Birth Control Pills - Breakthrough Bleeding

Why do I get breakthrough bleeding with my birth control pill?

  • When any birth control pill is started, there is a chance that breakthrough bleeding may occur during the first few months of use. Breakthrough bleeding occurs as your body adjusts to different hormone levels. Breakthrough bleeding is a normal and usually temporary side effect with birth control use.

  • The chances for breakthrough bleeding are greater with progestin-only, continuous-dose or extended-dose birth control pills. In addition, you are more likely to have breakthrough bleeding if you miss a pill, take certain medications that interfere with the pill, or have vomiting or diarrhea that may interfere with the absorption of the pill.

  • Continue taking your birth control as directed, even if you have breakthrough bleeding. Breakthrough bleeding usually subsides in a few months.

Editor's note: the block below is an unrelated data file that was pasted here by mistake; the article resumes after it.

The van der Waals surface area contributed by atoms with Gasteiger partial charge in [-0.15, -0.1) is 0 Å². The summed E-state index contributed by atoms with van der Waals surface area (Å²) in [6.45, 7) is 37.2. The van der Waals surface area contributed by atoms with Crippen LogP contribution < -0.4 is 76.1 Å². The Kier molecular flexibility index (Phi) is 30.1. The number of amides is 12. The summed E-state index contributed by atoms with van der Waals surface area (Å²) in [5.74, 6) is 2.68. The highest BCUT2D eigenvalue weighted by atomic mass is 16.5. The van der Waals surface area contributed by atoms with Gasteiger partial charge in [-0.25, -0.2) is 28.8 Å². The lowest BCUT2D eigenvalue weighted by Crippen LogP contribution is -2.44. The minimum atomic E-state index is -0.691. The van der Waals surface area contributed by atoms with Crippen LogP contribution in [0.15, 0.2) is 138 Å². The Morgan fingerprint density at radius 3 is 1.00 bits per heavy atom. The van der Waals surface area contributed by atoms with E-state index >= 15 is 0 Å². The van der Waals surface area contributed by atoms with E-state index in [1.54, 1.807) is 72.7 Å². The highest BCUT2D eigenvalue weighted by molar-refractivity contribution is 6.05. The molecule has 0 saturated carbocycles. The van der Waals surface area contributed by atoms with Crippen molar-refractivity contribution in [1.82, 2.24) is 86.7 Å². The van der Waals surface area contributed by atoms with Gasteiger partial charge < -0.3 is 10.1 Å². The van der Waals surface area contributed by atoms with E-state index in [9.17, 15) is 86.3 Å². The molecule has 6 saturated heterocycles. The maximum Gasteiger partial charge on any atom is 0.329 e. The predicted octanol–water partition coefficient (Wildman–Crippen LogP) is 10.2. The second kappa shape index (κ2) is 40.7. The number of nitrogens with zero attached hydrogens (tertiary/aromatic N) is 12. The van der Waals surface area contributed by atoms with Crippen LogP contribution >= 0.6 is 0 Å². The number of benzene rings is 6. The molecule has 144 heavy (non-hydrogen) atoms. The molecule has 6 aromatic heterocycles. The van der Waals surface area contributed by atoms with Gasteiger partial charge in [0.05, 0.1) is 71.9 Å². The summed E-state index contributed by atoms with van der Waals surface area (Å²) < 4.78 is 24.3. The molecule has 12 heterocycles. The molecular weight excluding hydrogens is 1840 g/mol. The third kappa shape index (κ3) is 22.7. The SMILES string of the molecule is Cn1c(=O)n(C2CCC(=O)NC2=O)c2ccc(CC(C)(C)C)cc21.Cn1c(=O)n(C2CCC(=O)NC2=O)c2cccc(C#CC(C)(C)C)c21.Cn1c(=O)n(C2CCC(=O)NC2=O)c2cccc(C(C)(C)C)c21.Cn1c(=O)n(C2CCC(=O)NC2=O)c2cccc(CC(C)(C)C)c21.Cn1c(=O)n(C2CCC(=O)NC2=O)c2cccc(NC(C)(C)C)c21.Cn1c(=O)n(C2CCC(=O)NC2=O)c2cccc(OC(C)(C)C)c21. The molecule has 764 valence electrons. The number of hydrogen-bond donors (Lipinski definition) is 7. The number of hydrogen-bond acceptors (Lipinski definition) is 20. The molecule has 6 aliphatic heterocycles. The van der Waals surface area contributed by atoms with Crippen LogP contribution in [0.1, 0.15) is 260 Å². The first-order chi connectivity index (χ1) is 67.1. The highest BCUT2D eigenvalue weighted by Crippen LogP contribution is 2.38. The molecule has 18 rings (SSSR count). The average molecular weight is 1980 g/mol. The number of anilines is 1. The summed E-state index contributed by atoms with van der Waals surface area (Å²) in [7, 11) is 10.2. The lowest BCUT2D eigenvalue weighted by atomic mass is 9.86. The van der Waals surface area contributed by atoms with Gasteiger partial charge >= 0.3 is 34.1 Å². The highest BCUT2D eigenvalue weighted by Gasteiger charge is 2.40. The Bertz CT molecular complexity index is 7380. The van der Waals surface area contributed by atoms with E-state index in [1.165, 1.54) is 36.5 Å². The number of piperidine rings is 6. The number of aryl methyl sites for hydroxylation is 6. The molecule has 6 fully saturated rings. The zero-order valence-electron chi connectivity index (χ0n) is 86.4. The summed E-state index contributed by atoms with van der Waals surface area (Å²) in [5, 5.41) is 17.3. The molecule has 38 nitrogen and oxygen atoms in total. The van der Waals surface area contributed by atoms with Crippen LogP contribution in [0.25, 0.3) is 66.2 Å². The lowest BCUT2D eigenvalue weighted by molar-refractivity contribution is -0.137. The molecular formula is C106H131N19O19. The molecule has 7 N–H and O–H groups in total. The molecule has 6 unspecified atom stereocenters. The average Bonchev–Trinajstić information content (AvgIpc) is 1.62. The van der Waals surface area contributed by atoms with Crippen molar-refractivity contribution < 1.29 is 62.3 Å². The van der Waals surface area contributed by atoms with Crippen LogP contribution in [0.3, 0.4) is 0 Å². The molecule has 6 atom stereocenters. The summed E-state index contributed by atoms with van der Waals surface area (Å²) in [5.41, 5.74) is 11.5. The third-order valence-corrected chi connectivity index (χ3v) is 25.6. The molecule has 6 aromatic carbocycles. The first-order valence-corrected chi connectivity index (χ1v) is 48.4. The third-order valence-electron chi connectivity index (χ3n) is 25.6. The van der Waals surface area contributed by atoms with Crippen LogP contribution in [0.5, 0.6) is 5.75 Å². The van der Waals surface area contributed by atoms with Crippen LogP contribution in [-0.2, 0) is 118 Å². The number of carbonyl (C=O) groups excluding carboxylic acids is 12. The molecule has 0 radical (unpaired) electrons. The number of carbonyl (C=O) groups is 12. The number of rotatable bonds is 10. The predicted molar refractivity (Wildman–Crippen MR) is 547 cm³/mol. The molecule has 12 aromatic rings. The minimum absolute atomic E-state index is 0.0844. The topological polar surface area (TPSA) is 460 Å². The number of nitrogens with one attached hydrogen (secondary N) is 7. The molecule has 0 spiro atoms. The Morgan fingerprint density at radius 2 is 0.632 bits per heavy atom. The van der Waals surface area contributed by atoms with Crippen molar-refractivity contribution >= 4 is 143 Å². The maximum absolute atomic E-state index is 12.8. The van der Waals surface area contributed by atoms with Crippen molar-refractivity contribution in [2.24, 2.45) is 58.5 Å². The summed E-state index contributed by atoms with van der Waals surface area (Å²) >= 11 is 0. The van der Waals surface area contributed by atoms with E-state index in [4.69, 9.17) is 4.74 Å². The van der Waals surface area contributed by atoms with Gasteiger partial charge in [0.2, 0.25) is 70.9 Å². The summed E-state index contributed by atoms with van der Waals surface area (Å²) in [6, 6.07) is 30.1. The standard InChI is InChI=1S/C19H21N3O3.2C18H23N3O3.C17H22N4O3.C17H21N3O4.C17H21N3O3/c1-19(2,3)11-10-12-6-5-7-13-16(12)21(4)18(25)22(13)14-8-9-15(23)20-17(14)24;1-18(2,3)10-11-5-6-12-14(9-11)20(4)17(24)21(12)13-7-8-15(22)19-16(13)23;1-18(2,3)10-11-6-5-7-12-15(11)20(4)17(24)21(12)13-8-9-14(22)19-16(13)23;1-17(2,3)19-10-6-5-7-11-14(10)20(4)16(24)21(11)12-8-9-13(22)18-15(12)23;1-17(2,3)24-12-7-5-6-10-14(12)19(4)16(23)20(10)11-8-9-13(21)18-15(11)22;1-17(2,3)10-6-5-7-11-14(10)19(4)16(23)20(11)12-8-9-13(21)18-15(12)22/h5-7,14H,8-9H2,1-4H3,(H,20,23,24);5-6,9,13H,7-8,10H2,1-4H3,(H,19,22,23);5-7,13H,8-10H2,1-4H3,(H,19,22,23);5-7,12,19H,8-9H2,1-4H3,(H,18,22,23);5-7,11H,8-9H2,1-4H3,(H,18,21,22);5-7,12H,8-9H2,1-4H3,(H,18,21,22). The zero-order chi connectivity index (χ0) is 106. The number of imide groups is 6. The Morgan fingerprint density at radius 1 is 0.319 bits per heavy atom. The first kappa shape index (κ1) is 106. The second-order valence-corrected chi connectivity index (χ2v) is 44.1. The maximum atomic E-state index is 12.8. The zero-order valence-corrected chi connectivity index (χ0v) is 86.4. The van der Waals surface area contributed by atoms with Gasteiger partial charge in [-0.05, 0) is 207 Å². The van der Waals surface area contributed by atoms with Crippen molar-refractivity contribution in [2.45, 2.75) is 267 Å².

• If breakthrough bleeding does not subside, becomes very heavy or lasts for more than seven days in a row, contact your healthcare provider. You may need to change the type of birth control or birth control pill that you use.

See Also:

References

  1. Planned Parenthood. Website. Birth Control Pills. Accessed July 21, 2012
    http://www.plannedparenthood.org/health-topics/birth-control/birth-control-pill-4228.htm
  2. Ortho MicroNor Package Insert. Janssen Pharmaceuticals. DailyMed. Accessed July 21, 2012.
    http://dailymed.nlm.nih.gov/dailymed/lookup.cfm?setid=6fea0c04-cfbc-4bd2-8a1f-fa3d5ed2a941#nlm42230-3

Last updated: 2013-02-07 by Leigh Anderson, PharmD

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